That all sounds reasonable except for one thing. Like the NYT, The Times of London’s reports were all datelined Jersualem and for its detailed coverage of events on the ground in Gaza the paper seemingly relied on local stringers. And it managed to report in considerable detail both the use of WP and the devastating injuries being caused. So what about The New York Times? Did the paper have someone on the ground in Gaza and if so, why didn’t its coverage match its English counterpart?

Well yes, the paper did have someone on the ground in Gaza. Her name was Taghreed El-Khodary, a Palestinian journalist and she was the paper’s local correspondent, able to go places and speak to people inaccessible to Bronner and Kershner. On January 19th, 2009, she featured in a lengthy readers’ Q&A session reported in the Lede blog on the NYT website where she was asked about evidence that she had seen about the use of WP. She replied, inter alia: “I could find evidence of the use of white phosphorus bombs……As a result, we wrote about the use of the phosphorus. Israel used white phosphorus in densely populated areas.”

Taghreed El-Khodary

Ms El-Khodary may well have written about white phosphorous but if so, her reports about its use, the evidence she had found and her assertion that the weapon was used in “densely populated areas” never appeared in her paper, at least no edition available in any archive that I could search.

In all of this, it may entirely be a coincidence that the NYT’s Jerusalem bureau chief Ethan Bronner has what many would see as a major conflict of interest. He is married to an Israeli citizen and his son is a soldier in the Israeli army. Philip Weiss in his Mondoweiss blog reported on The New York Times response when Bronner’s background became known: “When it broke the news last year, Electronic Intifada said that it was a conflict of interest; and the newspaper’s public editor concurred; he said that Bronner should be reassigned to some other beat. The Times’ executive editor, Bill Keller, has kept Bronner in Jerusalem, presumably hoping that the issue dies down and no one says anything about it.” (Taghreed El-Khodary resigned when the NYT refused to reassign Bronner and spoke of her “disappointment” at the paper’s decision). The NYT’s other Jerusalem-based correspondent Isabel Kershner is an Israeli citizen.

Perhaps it is unfair to suggest that such considerations would or could affect how a journalist covers a particular story or how a newspaper should regard his or her stories. But put it this way. If CJ Chivers was a Libyan citizen, or was married to one, and had a son who was fighting for the rebels in Benghazi and all this was known to the world, would The New York Times have been just as quick to publish his story about Gaddafi’s use of cluster bombs, just as confident that it could weather the inevitable controversy?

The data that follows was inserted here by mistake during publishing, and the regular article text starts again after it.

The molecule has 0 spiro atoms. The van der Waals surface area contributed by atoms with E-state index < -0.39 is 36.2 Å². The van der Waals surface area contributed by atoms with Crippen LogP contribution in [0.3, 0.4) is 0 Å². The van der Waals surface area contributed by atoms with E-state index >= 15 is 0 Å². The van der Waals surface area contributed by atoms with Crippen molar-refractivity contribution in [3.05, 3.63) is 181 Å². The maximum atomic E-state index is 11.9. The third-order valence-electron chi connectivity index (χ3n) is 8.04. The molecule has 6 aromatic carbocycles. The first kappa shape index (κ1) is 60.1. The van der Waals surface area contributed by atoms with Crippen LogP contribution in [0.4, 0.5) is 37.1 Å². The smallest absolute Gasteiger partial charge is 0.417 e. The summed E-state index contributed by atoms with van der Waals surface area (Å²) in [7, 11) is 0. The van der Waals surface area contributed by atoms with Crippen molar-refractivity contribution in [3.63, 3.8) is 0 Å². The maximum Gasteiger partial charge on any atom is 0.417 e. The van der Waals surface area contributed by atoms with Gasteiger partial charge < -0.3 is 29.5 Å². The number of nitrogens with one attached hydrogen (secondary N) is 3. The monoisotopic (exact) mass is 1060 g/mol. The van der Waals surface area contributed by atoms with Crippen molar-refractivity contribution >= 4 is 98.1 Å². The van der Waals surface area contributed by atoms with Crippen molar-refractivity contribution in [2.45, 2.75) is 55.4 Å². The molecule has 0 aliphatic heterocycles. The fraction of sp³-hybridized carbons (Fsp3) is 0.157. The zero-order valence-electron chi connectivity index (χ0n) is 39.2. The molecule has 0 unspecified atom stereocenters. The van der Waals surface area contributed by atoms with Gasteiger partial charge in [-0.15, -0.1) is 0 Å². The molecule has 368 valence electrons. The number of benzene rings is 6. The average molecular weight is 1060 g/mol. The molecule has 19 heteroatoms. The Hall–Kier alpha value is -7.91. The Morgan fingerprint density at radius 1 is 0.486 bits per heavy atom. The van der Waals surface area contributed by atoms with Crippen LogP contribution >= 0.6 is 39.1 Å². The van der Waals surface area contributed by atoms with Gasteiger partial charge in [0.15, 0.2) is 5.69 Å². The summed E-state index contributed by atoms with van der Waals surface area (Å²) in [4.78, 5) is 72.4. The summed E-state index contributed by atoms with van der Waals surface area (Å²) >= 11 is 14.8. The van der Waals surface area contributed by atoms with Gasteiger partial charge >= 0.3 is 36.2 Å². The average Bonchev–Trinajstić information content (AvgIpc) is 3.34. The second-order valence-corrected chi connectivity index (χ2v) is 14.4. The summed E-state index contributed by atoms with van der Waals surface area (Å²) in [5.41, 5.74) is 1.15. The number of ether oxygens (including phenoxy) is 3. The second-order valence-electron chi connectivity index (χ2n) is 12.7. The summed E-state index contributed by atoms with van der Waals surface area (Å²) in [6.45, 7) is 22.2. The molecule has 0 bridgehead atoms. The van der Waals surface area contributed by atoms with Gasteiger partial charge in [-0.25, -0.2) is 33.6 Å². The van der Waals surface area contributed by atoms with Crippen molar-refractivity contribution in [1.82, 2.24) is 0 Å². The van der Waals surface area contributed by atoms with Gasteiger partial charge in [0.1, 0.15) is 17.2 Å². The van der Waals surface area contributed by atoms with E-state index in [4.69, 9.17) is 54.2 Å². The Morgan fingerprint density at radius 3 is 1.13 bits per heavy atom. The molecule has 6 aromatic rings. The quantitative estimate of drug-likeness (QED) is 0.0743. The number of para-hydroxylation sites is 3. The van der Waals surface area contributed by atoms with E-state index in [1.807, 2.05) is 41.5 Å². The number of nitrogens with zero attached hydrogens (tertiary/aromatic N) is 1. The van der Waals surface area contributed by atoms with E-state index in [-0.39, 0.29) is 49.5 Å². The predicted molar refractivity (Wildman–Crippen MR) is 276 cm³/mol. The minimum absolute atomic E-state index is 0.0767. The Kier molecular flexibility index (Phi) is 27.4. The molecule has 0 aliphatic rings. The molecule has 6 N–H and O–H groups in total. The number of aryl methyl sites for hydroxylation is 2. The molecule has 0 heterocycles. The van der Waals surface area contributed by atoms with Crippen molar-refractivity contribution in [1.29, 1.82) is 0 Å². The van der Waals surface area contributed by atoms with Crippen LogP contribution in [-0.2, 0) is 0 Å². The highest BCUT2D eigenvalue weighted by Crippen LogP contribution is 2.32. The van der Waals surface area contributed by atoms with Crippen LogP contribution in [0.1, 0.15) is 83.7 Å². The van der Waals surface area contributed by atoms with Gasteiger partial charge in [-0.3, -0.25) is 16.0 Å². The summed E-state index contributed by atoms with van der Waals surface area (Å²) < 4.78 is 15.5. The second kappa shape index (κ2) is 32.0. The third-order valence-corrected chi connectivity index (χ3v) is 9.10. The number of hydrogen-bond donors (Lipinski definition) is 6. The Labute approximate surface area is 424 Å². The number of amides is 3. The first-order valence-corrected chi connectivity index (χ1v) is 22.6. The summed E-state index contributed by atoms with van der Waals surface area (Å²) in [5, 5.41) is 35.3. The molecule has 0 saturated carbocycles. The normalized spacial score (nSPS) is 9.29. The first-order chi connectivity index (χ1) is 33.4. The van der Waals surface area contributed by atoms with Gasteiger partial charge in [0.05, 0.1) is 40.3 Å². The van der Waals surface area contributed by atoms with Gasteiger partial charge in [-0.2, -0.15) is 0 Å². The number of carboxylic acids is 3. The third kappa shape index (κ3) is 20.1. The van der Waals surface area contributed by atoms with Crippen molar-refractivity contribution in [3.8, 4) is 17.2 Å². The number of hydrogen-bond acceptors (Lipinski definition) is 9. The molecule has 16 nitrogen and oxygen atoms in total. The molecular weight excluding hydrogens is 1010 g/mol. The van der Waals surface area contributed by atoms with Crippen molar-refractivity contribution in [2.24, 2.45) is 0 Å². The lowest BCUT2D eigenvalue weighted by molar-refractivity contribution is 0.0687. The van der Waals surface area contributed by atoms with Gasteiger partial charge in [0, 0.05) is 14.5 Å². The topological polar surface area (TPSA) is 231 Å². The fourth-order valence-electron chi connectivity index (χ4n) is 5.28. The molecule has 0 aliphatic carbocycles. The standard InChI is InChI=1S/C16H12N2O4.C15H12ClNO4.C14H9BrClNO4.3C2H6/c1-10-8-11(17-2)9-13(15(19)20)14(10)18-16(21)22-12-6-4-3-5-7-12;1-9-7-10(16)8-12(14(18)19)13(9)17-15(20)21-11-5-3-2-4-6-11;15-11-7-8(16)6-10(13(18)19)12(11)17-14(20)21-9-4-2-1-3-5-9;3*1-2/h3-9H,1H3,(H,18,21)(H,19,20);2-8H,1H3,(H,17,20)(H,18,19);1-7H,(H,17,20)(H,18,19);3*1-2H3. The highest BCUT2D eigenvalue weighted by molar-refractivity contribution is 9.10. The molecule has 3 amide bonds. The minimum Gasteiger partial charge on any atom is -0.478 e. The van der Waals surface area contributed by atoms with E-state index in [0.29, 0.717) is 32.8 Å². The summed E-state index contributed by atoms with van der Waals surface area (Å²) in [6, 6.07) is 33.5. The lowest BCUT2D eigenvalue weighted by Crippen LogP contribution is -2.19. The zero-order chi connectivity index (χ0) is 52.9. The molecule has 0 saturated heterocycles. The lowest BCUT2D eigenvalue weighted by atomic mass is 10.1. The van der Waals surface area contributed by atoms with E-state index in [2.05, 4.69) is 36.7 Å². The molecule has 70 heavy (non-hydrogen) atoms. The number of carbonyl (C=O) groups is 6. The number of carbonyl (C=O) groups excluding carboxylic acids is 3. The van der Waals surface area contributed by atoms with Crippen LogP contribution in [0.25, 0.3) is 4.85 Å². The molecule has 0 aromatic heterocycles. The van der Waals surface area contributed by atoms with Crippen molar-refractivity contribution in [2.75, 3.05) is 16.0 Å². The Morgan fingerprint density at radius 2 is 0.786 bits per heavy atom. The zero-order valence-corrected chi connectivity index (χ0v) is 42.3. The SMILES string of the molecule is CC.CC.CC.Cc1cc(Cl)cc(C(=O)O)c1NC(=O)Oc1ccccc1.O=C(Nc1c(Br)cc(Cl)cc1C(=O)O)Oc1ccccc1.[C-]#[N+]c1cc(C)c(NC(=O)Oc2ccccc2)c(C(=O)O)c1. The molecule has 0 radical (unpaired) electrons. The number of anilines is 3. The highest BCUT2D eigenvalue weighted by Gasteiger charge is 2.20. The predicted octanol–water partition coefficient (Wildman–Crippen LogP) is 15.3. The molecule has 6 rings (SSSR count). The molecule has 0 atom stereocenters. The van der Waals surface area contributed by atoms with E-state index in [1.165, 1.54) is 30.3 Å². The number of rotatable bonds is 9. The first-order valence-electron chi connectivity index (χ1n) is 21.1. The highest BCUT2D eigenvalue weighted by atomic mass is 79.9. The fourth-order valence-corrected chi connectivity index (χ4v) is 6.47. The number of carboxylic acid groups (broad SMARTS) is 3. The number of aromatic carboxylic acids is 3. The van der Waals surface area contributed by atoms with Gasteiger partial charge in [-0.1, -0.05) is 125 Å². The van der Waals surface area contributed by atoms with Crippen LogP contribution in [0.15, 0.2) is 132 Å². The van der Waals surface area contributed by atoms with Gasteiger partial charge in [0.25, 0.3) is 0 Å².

David Cameron Makes His Bones in Libya, NeoCon-style

Whenever a national leader justifies aggressive military action against others by invoking the phrase “humanitarian crisis” – as Barack Obama did to explain why a no-fly zone was being imposed on Libya – the most appropriate reaction may not be “to reach for my revolver”, to quote a long-forgotten German playwright, however tempting that might be. But stretching out a hand for a zinc bucket to hurl into sounds like a pretty good alternative.

No fly zone declared


This is not to deny that Libya does indeed face a potential calamity. The embattled Col. Gaddafi, his family, tribe and assorted associates and hangers-on are facing political, financial and possibly physical extinction at the hands of rebels – whose precise political orientation remains a mystery despite a heavy media presence in their strongholds – and clearly they will fight, and fight dirty, to make sure that does not happen.

But this is not the first time that an oppressive regime has threatened its own people, or other countries’ people, with slaughter and that fact serves to highlight the embedded dishonesty and hypocrisy of the joint Obama-Cameron-Sarkozy venture. If the prospect of a “humanitarian crisis” was an honest reason for military intervention then the three national leaders would be pretty much doing nothing else every day except issuing threats or organizing military sorties into other peoples’ countries.

They would be telling the leaders of Bahrain, Syria, Saudi Arabia and Yemen, for instance, to lay off their pro-democracy protesters; they’d impose a no-fly zone over Zimbabwe or otherwise threaten to rein in Robert Mugabe, toss Cruise missiles at the Burmese military dictators and long ago have sent legions of the Green Berets, the SAS and the French Foreign Legion into Darfur.

But they didn’t, and they wouldn’t have dreamed of doing it. No more than they would have ordered a no-fly zone in the Middle East in December 2008 when Israel invaded Gaza during Operation Cast Lead and rained white phosphorous

Western silence when Israel rained white phosphorous on Gaza

down on the heads of Palestinian children with murderous consequences for scores. Not only did that not happen but the newly-elected Obama, vacationing in Hawaii at the time, could not be persuaded to utter even one word of condemnation or disapproval.

To be fair to the US president, however, this is one military adventure which the Americans appear to have been the most reluctant to join. The lead has been taken instead by French president, Nicolas Sarkozy and British prime minister, David Cameron who heads a coalition Tory-Liberal Democrat government in London. The two Europeans had been pressing for action against Gaddafi for more than a week before Obama, apparently also urged to travel down this road by Hillary Clinton, finally gave in.